Within the Western philosophical tradition, the notion of friendship indicates relations to the self, an other and the political community. It is a practice constituting subjectivity, personal, partial and particularistic bonds, and at the same time it articulates specific moral/ethical expectations of behaviour and universalistic demands. Friendship fosters goodness, reciprocity and generosity, entails mutual trust, solidarity and cooperation. Thus, it creates both social ties and is related to the political order of a community, its ethical prerequisites and the ways in which common matters are negotiated.
Given that friendship cross-cuts what is considered as making up the Western subject and the social and political realm, historical notions and cultural practices of friendship should be at the centre of social and political thought. Theoretical and methodological decisions, however, have impeded a comprehensive engagement with these relationships.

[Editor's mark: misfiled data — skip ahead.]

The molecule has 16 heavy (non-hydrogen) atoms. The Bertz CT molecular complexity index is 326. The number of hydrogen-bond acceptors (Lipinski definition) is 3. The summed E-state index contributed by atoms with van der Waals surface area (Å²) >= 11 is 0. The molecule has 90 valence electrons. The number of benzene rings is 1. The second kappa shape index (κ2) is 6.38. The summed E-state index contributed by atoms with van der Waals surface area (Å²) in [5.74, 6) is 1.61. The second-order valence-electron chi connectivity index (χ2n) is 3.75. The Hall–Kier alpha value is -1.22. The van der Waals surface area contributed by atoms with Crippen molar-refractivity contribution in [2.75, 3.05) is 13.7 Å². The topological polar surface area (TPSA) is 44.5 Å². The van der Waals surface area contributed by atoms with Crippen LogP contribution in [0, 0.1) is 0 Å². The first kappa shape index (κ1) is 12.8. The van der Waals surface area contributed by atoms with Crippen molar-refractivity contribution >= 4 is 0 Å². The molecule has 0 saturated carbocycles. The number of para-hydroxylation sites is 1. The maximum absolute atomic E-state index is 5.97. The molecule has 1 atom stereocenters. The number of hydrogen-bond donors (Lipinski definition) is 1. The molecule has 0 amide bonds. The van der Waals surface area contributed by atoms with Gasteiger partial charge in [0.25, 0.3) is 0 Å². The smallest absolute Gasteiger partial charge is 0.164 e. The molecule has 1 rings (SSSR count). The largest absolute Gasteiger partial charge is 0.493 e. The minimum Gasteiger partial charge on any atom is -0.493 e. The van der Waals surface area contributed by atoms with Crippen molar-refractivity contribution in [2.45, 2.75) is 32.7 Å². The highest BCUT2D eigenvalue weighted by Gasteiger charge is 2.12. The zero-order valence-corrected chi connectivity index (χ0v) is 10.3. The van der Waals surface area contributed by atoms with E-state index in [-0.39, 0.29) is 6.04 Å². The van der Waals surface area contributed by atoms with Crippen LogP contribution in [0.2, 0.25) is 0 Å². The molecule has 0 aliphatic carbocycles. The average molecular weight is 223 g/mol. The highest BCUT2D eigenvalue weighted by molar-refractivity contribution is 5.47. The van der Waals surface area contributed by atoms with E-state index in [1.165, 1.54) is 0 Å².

In social and political thought, competition, struggle, conflict and antagonism were seen as basic features of society and the political. From Hobbes's anthropology – the understanding of the state of nature as bellum omnium contra omnes in which the desire to winning fame, rivalry and suspicion reign – to modern versions of liberalism and utilitarianism: human beings act according to self-interest and are tied by the beneficial consequences of agonistic behaviour in the public sphere. They are calculating agents who assess gain and loss and opt for profitable preferences, as theories of rational choice assume.